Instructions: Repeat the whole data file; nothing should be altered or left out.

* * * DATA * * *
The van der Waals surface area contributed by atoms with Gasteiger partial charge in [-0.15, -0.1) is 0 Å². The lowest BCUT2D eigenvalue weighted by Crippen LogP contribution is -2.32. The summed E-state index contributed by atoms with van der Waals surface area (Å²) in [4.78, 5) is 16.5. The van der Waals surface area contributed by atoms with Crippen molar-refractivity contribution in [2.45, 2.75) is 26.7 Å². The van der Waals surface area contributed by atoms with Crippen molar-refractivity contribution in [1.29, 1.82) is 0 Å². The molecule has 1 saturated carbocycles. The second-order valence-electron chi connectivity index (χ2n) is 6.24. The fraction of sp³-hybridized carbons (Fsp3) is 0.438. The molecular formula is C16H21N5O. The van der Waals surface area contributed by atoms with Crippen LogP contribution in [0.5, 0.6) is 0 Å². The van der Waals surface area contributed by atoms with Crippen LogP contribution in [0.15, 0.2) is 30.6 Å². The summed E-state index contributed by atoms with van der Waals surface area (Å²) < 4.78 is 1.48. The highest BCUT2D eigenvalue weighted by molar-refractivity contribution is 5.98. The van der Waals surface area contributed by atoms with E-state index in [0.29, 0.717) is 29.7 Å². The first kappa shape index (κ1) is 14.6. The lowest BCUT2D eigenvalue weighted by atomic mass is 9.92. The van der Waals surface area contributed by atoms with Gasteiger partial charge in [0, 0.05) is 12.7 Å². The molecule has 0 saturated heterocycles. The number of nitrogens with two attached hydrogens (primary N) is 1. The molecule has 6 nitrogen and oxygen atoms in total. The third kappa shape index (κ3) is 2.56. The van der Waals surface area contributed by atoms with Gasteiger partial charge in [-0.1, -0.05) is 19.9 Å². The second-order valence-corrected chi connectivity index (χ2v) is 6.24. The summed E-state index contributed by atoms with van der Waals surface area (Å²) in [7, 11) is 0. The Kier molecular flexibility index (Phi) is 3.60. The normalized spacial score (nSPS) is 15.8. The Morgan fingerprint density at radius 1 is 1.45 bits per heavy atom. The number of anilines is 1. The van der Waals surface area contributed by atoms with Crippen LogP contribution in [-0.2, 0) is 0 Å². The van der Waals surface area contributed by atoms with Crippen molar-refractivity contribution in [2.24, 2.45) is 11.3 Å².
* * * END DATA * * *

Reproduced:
The van der Waals surface area contributed by atoms with Gasteiger partial charge in [-0.15, -0.1) is 0 Å². The lowest BCUT2D eigenvalue weighted by Crippen LogP contribution is -2.32. The summed E-state index contributed by atoms with van der Waals surface area (Å²) in [4.78, 5) is 16.5. The van der Waals surface area contributed by atoms with Crippen molar-refractivity contribution in [2.45, 2.75) is 26.7 Å². The van der Waals surface area contributed by atoms with Crippen molar-refractivity contribution in [1.29, 1.82) is 0 Å². The molecule has 1 saturated carbocycles. The second-order valence-electron chi connectivity index (χ2n) is 6.24. The fraction of sp³-hybridized carbons (Fsp3) is 0.438. The molecular formula is C16H21N5O. The van der Waals surface area contributed by atoms with Crippen LogP contribution in [0.5, 0.6) is 0 Å². The van der Waals surface area contributed by atoms with Crippen LogP contribution in [0.15, 0.2) is 30.6 Å². The summed E-state index contributed by atoms with van der Waals surface area (Å²) < 4.78 is 1.48. The highest BCUT2D eigenvalue weighted by molar-refractivity contribution is 5.98. The van der Waals surface area contributed by atoms with E-state index in [0.29, 0.717) is 29.7 Å². The first kappa shape index (κ1) is 14.6. The lowest BCUT2D eigenvalue weighted by atomic mass is 9.92. The van der Waals surface area contributed by atoms with Gasteiger partial charge in [0, 0.05) is 12.7 Å². The molecule has 0 saturated heterocycles. The number of nitrogens with two attached hydrogens (primary N) is 1. The molecule has 6 nitrogen and oxygen atoms in total. The third kappa shape index (κ3) is 2.56. The van der Waals surface area contributed by atoms with Gasteiger partial charge in [-0.1, -0.05) is 19.9 Å². The second-order valence-corrected chi connectivity index (χ2v) is 6.24. The summed E-state index contributed by atoms with van der Waals surface area (Å²) in [7, 11) is 0. The Kier molecular flexibility index (Phi) is 3.60. The normalized spacial score (nSPS) is 15.8. The Morgan fingerprint density at radius 1 is 1.45 bits per heavy atom. The number of anilines is 1. The van der Waals surface area contributed by atoms with Crippen LogP contribution in [-0.2, 0) is 0 Å². The van der Waals surface area contributed by atoms with Crippen molar-refractivity contribution in [2.24, 2.45) is 11.3 Å².